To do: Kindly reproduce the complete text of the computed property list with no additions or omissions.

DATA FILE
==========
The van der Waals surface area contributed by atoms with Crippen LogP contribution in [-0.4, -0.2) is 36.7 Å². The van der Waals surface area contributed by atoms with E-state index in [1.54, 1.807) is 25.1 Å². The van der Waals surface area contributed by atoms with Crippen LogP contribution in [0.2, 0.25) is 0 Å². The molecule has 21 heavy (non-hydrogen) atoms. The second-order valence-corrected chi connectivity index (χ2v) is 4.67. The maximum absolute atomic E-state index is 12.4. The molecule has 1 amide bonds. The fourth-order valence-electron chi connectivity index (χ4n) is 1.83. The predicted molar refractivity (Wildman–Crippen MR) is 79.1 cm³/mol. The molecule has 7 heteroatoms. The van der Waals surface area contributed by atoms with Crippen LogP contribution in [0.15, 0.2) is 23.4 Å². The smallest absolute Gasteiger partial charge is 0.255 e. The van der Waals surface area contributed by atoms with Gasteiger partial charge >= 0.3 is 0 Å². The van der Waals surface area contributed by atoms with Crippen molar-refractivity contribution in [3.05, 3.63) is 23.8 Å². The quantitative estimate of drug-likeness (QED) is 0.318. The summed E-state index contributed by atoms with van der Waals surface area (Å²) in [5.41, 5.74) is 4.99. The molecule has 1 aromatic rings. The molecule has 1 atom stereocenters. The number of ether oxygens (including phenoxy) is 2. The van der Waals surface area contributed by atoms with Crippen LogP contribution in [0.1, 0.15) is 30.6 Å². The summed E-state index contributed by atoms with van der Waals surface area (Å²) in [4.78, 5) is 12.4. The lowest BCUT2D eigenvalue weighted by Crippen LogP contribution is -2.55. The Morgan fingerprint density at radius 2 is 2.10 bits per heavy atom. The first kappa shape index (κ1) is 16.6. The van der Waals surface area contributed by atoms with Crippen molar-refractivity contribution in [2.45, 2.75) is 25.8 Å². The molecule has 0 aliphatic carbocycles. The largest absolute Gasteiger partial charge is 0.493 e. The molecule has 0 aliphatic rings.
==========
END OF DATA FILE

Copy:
The van der Waals surface area contributed by atoms with Crippen LogP contribution in [-0.4, -0.2) is 36.7 Å². The van der Waals surface area contributed by atoms with E-state index in [1.54, 1.807) is 25.1 Å². The van der Waals surface area contributed by atoms with Crippen LogP contribution in [0.2, 0.25) is 0 Å². The molecule has 21 heavy (non-hydrogen) atoms. The second-order valence-corrected chi connectivity index (χ2v) is 4.67. The maximum absolute atomic E-state index is 12.4. The molecule has 1 amide bonds. The fourth-order valence-electron chi connectivity index (χ4n) is 1.83. The predicted molar refractivity (Wildman–Crippen MR) is 79.1 cm³/mol. The molecule has 7 heteroatoms. The van der Waals surface area contributed by atoms with Crippen LogP contribution in [0.15, 0.2) is 23.4 Å². The smallest absolute Gasteiger partial charge is 0.255 e. The van der Waals surface area contributed by atoms with Gasteiger partial charge >= 0.3 is 0 Å². The van der Waals surface area contributed by atoms with Crippen molar-refractivity contribution in [3.05, 3.63) is 23.8 Å². The quantitative estimate of drug-likeness (QED) is 0.318. The summed E-state index contributed by atoms with van der Waals surface area (Å²) in [5.41, 5.74) is 4.99. The molecule has 1 aromatic rings. The molecule has 1 atom stereocenters. The number of ether oxygens (including phenoxy) is 2. The van der Waals surface area contributed by atoms with Crippen LogP contribution in [0.1, 0.15) is 30.6 Å². The summed E-state index contributed by atoms with van der Waals surface area (Å²) in [4.78, 5) is 12.4. The lowest BCUT2D eigenvalue weighted by Crippen LogP contribution is -2.55. The Morgan fingerprint density at radius 2 is 2.10 bits per heavy atom. The first kappa shape index (κ1) is 16.6. The van der Waals surface area contributed by atoms with Crippen molar-refractivity contribution in [2.45, 2.75) is 25.8 Å². The molecule has 0 aliphatic carbocycles. The largest absolute Gasteiger partial charge is 0.493 e. The molecule has 0 aliphatic rings.